Haiti is a very good example of the multitude environmental and epidemiological factors, combined with a strong political will, that can lead to elimination. Whilst it is an island nation, which should stand it in better stead, endemic malaria is still a constant threat.
Based on the island of Hispaniola, sharing with neighbour Dominican Republic, Haiti is a nation of 11.2 million people and gained independence from French colonial rule in 1804. Dominican Republic was ruled by the Spanish until 1844 and this led to very different systems, populations, and cultures, which in turn have impacted the malaria transmission on the island. If Hispaniola is declared free of malaria, the Caribbean region would also be malaria-free - so what is hindering this last remaining outpost?
Haiti almost achieved elimination in the 1960s through a combination of spraying an insecticide called DDT (dichloro-diphenyl-trichloroethane) and mass drug administration, when the global eradication programme was in full swing. Cases declined to 21 cases in the Dominican Republic and less than 1% prevalence in Haiti in 1968. However, insufficient financing to sustain the intervention programs, among other factors, meant that the gains were not sustained with malaria resurging throughout the 1970s.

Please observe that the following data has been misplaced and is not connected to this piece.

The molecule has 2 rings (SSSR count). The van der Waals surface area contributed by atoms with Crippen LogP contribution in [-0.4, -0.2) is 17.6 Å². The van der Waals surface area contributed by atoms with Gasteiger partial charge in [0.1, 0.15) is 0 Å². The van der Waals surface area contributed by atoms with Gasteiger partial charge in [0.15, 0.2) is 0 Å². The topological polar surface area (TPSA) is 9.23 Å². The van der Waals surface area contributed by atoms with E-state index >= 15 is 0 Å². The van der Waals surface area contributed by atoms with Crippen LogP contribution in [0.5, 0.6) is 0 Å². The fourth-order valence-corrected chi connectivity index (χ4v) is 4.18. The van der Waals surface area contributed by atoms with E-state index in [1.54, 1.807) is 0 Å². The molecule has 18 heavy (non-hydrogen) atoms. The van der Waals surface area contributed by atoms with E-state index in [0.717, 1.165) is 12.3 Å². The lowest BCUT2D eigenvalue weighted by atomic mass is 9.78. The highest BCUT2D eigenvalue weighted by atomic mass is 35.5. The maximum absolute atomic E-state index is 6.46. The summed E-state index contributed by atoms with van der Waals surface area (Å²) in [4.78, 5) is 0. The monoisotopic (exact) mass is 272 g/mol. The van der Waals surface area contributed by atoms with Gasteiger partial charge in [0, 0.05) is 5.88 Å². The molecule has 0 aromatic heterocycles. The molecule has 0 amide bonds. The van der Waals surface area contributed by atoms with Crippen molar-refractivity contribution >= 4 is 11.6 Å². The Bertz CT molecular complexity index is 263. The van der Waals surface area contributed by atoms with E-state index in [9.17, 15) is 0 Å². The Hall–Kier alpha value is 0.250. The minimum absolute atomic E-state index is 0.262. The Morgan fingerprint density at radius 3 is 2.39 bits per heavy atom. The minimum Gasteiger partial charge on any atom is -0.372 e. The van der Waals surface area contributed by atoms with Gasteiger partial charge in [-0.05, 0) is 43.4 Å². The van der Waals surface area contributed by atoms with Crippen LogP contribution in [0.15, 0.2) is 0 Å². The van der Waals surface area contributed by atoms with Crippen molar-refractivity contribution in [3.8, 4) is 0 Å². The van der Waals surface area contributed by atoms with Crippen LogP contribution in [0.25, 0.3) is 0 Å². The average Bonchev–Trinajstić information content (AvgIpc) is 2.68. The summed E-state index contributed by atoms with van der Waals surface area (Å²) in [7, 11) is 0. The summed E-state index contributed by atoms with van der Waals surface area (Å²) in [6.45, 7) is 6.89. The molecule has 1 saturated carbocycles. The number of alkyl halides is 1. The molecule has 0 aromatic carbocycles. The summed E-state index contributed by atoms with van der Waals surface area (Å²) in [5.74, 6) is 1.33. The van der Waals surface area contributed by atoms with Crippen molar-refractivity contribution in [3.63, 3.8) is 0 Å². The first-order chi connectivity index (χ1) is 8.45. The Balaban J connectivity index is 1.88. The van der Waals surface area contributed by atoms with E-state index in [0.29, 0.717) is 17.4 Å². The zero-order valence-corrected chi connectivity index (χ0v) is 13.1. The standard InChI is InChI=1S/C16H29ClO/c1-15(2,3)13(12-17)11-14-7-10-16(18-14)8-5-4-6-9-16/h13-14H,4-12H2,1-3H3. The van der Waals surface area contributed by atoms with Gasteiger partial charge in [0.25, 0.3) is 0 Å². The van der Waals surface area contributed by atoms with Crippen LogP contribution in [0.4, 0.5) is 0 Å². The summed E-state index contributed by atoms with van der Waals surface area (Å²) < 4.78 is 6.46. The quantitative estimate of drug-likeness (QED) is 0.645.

Since the catastrophic earthquake in 2010, there was a worry that malaria would be on the rise again with infrastructure and primary healthcare facilities damaged or destroyed. However, in the aftermath, with heavy investments in health systems, there was an opportunity to engage more carefully in several aspects of the malaria programme to approach elimination. Coordination with the Centre for Disease Control (CDC) and Pan American Health Organization (PAHO) led to the introduction of rapid diagnostic tests (RDTs) across the country. Having previously relied on microscopy to record cases, more accurate data was now available and RDT use was scaled up in 2014 – revolutionising how data can be used and representing the dominant diagnostic test in the country. It is difficult to compare previous levels of transmission and prevalence to pre-RDT, given the change and availability of malaria testing.